Tower project moving forward

A residential tower complex on Skaha Lake Road is moving forward after council rezoned the land this week.

Council has approved rezoning for a development on Skaha Lake road that includes two 14-storey and one 12-storey tower.

Council has approved rezoning for a development on Skaha Lake road that includes two 14-storey and one 12-storey tower.

A project to build a residential tower complex on a former water slide site is one step closer to reality.

Penticton city council voted this week to rezone 3388 Skaha Lake Road, formerly the site of Wonderful Waterworld from Tourist Commercial to Residential.

Waterworld closed in 2006, selling the land to Vancouver developer Mel Reeves, who planned to build a five-star resort on the property.  Reeves ran into financial difficulties with his project and shut it down in 2008 without ever having broken ground.

The property was put on the market in 2009 for $12 million, far less than an earlier listing price of $22 million, after a court had ordered its sale as part of foreclosure. The land lay idle for several years, until Starline Enterprises purchased the property out of receivership in 2013.

Starline has already built a commercial component at the corner of Skaha Lake Road and Yorkton Avenue and are now looking to back that up by building two 14-storey and one 12-storey residential tower next to it.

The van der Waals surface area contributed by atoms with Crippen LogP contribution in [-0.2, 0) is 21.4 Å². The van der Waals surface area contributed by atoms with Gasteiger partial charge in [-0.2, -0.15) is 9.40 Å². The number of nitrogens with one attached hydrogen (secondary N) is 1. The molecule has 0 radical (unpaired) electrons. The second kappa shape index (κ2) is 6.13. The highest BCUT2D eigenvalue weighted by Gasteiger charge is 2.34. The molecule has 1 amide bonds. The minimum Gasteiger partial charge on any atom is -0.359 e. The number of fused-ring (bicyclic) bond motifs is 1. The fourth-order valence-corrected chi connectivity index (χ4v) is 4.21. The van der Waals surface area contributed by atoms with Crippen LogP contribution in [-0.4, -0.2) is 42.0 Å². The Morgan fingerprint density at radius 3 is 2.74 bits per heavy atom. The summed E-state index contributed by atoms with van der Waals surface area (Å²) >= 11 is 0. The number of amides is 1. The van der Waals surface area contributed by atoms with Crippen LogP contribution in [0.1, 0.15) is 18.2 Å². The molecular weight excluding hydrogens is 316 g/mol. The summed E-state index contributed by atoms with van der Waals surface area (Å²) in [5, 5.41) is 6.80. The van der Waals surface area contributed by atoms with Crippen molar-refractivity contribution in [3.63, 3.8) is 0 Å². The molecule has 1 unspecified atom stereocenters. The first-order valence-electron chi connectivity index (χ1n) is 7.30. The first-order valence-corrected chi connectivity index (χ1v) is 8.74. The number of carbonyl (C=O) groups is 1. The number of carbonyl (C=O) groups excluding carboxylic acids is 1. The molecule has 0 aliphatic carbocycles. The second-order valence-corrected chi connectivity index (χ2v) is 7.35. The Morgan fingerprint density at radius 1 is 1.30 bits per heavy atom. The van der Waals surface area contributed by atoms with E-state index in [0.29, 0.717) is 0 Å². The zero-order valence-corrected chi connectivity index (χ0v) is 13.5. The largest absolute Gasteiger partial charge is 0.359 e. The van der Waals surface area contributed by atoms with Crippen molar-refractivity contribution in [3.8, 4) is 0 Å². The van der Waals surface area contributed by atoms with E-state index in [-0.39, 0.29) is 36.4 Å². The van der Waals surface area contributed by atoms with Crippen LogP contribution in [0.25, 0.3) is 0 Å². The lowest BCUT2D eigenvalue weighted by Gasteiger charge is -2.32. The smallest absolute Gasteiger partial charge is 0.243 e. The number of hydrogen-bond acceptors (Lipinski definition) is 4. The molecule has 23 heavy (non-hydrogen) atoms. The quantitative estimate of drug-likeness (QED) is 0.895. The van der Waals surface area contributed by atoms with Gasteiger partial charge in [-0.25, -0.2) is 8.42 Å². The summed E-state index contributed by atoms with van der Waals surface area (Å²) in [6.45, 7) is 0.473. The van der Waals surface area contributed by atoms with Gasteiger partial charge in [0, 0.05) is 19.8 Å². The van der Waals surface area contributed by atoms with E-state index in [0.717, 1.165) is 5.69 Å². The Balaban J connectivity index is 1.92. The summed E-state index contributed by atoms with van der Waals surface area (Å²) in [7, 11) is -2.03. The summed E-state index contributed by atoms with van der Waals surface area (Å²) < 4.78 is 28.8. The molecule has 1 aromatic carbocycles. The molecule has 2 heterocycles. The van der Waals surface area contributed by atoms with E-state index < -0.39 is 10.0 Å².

The rezoning passed 5-2, with Couns. Max Picton and Tarik Sayeed opposed.

Picton said he approved the developer’s concept, which would both increase the city’s tax base and deal with a property that has long been an eyesore, but he drew the line at the height of the buildings.

“I am just not in favour of a building of that height in that area of town,” said Picton, adding that he believed that if the project went forward, it would be beautiful, but the height didn’t suit his vision of that area of the city.

Sayeed’s concerns were that the design only included a single parking spot per unit, which he said would end up affecting the surrounding neighbourhood, as owners searched for a spot to park their second car.

But while the height of the complex was an issue for some, discussion also included the lack of affordable housing in Penticton.

Tony Vant Geloof, owner of Starline, said that responsibility for affordable housing shouldn’t be laid on developers, noting that his company had already contributed $400,000 into the city’s affordable housing fund during construction of their Athens Creek development.

“That $400,000 is going to be peanuts for affordable housing. That is not the way to go, in my opinion. I think we have to do that as a city or a province or as a federal government. We should not load that on an individual,” he said.

Vant Geloof’s son Bill said that due to the density of the Skaha Road project, they expected to contribute a similar amount to the affordable housing fund again.

“That is essentially a tax on our project to help produce some social housing,” said Bill, who also told council they understood some people were concerned by the height of the towers, but they had worked hard with their designers to minimize the effect.

 

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